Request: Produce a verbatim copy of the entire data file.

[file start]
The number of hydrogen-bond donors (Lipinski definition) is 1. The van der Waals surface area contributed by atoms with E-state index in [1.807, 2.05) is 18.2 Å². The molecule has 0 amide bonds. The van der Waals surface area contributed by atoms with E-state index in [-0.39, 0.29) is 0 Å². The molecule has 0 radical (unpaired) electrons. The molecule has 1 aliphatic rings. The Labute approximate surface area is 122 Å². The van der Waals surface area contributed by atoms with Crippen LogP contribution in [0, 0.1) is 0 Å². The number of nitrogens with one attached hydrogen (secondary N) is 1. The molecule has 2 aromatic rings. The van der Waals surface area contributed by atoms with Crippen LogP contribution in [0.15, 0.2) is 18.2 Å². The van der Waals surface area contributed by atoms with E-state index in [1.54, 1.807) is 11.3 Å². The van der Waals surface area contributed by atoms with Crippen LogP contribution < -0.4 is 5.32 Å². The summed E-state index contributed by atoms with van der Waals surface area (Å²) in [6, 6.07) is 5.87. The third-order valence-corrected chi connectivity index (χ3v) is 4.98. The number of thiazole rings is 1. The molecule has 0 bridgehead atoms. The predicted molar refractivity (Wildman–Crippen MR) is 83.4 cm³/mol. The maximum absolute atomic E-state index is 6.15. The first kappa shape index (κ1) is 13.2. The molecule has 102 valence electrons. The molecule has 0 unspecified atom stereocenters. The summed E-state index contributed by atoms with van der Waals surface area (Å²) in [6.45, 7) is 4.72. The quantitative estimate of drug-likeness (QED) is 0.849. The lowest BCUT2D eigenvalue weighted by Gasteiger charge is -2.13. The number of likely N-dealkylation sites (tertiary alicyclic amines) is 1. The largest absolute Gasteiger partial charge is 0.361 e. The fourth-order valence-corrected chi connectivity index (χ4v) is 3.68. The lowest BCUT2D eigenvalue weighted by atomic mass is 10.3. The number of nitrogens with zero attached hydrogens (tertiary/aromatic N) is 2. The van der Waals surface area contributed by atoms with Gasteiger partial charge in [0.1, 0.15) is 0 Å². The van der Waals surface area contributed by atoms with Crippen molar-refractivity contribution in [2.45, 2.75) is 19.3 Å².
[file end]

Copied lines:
The number of hydrogen-bond donors (Lipinski definition) is 1. The van der Waals surface area contributed by atoms with E-state index in [1.807, 2.05) is 18.2 Å². The molecule has 0 amide bonds. The van der Waals surface area contributed by atoms with E-state index in [-0.39, 0.29) is 0 Å². The molecule has 0 radical (unpaired) electrons. The molecule has 1 aliphatic rings. The Labute approximate surface area is 122 Å². The van der Waals surface area contributed by atoms with Crippen LogP contribution in [0, 0.1) is 0 Å². The number of nitrogens with one attached hydrogen (secondary N) is 1. The molecule has 2 aromatic rings. The van der Waals surface area contributed by atoms with Crippen LogP contribution in [0.15, 0.2) is 18.2 Å². The van der Waals surface area contributed by atoms with E-state index in [1.54, 1.807) is 11.3 Å². The van der Waals surface area contributed by atoms with Crippen LogP contribution < -0.4 is 5.32 Å². The summed E-state index contributed by atoms with van der Waals surface area (Å²) in [6, 6.07) is 5.87. The third-order valence-corrected chi connectivity index (χ3v) is 4.98. The number of thiazole rings is 1. The molecule has 0 bridgehead atoms. The predicted molar refractivity (Wildman–Crippen MR) is 83.4 cm³/mol. The maximum absolute atomic E-state index is 6.15. The first kappa shape index (κ1) is 13.2. The molecule has 102 valence electrons. The molecule has 0 unspecified atom stereocenters. The summed E-state index contributed by atoms with van der Waals surface area (Å²) in [6.45, 7) is 4.72. The quantitative estimate of drug-likeness (QED) is 0.849. The lowest BCUT2D eigenvalue weighted by Gasteiger charge is -2.13. The number of likely N-dealkylation sites (tertiary alicyclic amines) is 1. The largest absolute Gasteiger partial charge is 0.361 e. The fourth-order valence-corrected chi connectivity index (χ4v) is 3.68. The lowest BCUT2D eigenvalue weighted by atomic mass is 10.3. The number of nitrogens with zero attached hydrogens (tertiary/aromatic N) is 2. The van der Waals surface area contributed by atoms with Gasteiger partial charge in [0.1, 0.15) is 0 Å². The van der Waals surface area contributed by atoms with Crippen molar-refractivity contribution in [2.45, 2.75) is 19.3 Å².